“The Maraimalai Nagar plant does not have the desired flexibility in manufacturing and can only make two models, which ruled it out,” said a Ford source. “The Sanand facility in comparison is a state-of-the-art manufacturing facility which Tata Motors could get for a bargain.”

    Slow and steady…

    However, the Sanand plant too poses its own set of challenges, which is why Tata Motors has not been in a rush to snap it up. Built to Ford’s global standards, it has a body shop with over 90 percent robotisation. Whilst this level bodes well for quality and productivity, sources say that it requires “a minimum volume of 1,00,000 units a year for operational breakeven”.

    But given the strong pull on current products and a slew of EVs planned in the coming years, Tata Motors is confident about mopping up the big jump in capacity the Sanand plant brings. There’s no doubt that Tata Motors is on a roll. It overtook Hyundai as the number two player in December 2021, and given the company’s sales trajectory, this decade could see the stakes shift in favour of Tata Motors as a serious rival to market leader Maruti Suzuki.

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    Gangadhar Ramnath - 104 days ago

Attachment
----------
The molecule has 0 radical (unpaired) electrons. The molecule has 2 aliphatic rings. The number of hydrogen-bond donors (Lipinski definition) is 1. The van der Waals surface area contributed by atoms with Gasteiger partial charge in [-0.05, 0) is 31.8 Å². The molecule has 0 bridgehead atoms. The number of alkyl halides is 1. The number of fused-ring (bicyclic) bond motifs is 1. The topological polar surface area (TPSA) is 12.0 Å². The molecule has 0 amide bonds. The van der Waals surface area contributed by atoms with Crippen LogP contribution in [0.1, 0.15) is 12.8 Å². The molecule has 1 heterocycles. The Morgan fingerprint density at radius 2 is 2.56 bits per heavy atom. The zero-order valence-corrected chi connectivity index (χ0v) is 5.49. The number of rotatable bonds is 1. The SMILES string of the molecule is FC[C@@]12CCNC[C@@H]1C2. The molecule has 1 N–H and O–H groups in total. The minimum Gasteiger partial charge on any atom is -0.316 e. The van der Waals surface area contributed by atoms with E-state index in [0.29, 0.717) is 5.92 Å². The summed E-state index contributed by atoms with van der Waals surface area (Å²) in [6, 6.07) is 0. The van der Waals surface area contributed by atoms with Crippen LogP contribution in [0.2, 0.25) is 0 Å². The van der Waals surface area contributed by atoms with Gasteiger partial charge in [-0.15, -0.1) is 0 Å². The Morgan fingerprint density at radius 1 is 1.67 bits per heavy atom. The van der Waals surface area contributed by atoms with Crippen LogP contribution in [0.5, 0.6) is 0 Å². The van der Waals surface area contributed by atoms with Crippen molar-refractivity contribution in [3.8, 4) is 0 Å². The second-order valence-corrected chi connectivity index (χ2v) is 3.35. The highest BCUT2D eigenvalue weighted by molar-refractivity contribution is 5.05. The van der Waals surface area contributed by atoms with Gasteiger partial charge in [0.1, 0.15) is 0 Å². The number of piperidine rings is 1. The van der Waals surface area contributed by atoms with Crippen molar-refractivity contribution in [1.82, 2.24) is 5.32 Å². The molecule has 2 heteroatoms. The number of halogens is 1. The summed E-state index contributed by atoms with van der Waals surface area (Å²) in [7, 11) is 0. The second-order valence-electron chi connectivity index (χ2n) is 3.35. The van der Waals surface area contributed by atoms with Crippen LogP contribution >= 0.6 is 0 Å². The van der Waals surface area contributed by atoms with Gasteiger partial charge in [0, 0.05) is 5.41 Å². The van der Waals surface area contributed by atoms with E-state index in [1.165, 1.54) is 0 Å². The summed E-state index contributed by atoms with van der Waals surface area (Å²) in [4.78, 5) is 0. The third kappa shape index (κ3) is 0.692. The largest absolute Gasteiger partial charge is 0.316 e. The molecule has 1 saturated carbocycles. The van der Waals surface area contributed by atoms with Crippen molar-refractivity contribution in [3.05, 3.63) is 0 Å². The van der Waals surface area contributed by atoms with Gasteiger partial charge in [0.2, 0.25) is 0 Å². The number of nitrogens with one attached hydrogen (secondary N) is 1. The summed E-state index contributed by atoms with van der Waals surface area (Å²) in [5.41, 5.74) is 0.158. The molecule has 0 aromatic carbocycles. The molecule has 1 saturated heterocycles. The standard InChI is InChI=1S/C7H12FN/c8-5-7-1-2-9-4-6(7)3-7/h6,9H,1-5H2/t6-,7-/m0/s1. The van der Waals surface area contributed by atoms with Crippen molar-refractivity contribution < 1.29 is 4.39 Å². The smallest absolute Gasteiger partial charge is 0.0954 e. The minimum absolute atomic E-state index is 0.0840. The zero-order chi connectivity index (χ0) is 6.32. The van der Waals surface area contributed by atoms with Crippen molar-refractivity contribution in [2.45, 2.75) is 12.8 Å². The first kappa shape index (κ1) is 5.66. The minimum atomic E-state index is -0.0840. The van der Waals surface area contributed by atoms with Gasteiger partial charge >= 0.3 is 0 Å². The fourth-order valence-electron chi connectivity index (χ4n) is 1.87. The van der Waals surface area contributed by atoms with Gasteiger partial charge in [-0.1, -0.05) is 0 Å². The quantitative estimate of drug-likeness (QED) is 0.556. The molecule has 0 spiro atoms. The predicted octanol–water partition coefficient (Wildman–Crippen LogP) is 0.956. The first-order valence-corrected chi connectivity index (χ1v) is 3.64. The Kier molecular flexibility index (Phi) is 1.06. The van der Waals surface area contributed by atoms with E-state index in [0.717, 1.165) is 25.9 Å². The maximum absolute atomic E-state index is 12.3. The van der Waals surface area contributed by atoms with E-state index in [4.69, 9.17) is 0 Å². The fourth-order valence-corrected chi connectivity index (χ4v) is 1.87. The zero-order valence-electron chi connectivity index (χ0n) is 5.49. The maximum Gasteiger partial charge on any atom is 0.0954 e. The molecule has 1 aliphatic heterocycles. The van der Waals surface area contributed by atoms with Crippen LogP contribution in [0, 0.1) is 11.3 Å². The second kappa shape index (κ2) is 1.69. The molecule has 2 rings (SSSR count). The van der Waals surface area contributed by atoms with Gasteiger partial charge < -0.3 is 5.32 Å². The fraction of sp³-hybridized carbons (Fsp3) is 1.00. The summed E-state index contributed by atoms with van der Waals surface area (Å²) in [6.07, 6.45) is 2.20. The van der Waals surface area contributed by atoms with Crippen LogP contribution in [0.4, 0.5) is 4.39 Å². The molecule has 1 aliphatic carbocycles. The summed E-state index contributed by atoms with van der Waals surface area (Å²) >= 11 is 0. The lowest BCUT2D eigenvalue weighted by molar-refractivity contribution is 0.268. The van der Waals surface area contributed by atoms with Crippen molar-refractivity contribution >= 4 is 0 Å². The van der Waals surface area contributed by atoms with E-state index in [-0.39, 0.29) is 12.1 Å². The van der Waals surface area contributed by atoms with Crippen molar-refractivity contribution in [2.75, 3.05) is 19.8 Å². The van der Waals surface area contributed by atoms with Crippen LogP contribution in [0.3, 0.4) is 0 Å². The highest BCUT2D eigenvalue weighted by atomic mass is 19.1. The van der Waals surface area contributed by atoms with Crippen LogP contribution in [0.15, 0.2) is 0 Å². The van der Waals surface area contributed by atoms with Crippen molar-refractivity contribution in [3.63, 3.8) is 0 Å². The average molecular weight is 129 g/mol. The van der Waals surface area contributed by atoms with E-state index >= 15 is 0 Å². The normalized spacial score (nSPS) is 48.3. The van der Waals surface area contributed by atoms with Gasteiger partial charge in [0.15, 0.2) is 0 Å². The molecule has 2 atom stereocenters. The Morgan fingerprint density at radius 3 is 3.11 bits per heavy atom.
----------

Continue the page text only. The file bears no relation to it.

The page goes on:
Hope Tata is not going down the Garden path. By next Year, Nexon and Tiago will become Dated. How long will customers keep buying an Old Models? There is a BIG gap between Nexon and Harrier which has not been addressed! Just look at the competition, Suzuki and Hyundai have multitude of Models in their respective segments. Tata has a couple of segments where they are totally missing Where is an Innova Beater? or for that matter replacement for the Sumo / Safari(old) Comparing to the Original Indica, Value for Money with Space of an Ambassador, for eg. in Nexon Space is constricted, Boot space is limited Nowadays, Design and Aesthetics being more inportant, Practicality has gone for a Toss. With the curving slopes of the roof, side panels and the Hatch, there is a huge compromise on the Boot Space I would consider the Old Innova the Gold standard on this aspect, similar to the Original Indica! One of the most convenient features of an Hatch or an SUV is the 60:40 Split folding seats at the rear to enhance Boot space and now available ONLY in the Top Most Model??? And most of the Top Models available ONLY with a Sunroof, what if some of us don't want that? I have been a fan of Tata for ages, and have owned vehicles from Indica to Nano to Tiago Was looking forward to buying Nexon or Safari, but was disappointed ! Hope TATA is not getting complacent and wake up sooner to the Customer requirements and also to the Competition PS. Even the Nano could have been repurposed to replace all the Auto Rickshaws at least in Metros...my view only!